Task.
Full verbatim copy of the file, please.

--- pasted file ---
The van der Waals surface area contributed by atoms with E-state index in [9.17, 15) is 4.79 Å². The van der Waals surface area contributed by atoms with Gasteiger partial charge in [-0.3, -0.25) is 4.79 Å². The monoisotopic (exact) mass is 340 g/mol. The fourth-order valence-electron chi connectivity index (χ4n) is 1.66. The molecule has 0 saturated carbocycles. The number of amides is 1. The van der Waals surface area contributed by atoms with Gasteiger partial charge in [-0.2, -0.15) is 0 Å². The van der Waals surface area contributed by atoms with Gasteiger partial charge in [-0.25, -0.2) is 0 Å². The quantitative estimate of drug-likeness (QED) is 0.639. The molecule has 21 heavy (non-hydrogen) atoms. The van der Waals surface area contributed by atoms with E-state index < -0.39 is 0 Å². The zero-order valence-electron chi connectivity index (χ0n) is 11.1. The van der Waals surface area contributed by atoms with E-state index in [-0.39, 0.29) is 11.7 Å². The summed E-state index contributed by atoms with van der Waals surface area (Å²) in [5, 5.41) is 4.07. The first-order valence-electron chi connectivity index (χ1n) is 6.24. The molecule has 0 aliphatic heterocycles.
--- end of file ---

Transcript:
The van der Waals surface area contributed by atoms with E-state index in [9.17, 15) is 4.79 Å². The van der Waals surface area contributed by atoms with Gasteiger partial charge in [-0.3, -0.25) is 4.79 Å². The monoisotopic (exact) mass is 340 g/mol. The fourth-order valence-electron chi connectivity index (χ4n) is 1.66. The molecule has 0 saturated carbocycles. The number of amides is 1. The van der Waals surface area contributed by atoms with Gasteiger partial charge in [-0.2, -0.15) is 0 Å². The van der Waals surface area contributed by atoms with Gasteiger partial charge in [-0.25, -0.2) is 0 Å². The quantitative estimate of drug-likeness (QED) is 0.639. The molecule has 21 heavy (non-hydrogen) atoms. The van der Waals surface area contributed by atoms with E-state index < -0.39 is 0 Å². The zero-order valence-electron chi connectivity index (χ0n) is 11.1. The van der Waals surface area contributed by atoms with E-state index in [-0.39, 0.29) is 11.7 Å². The summed E-state index contributed by atoms with van der Waals surface area (Å²) in [5, 5.41) is 4.07. The first-order valence-electron chi connectivity index (χ1n) is 6.24. The molecule has 0 aliphatic heterocycles.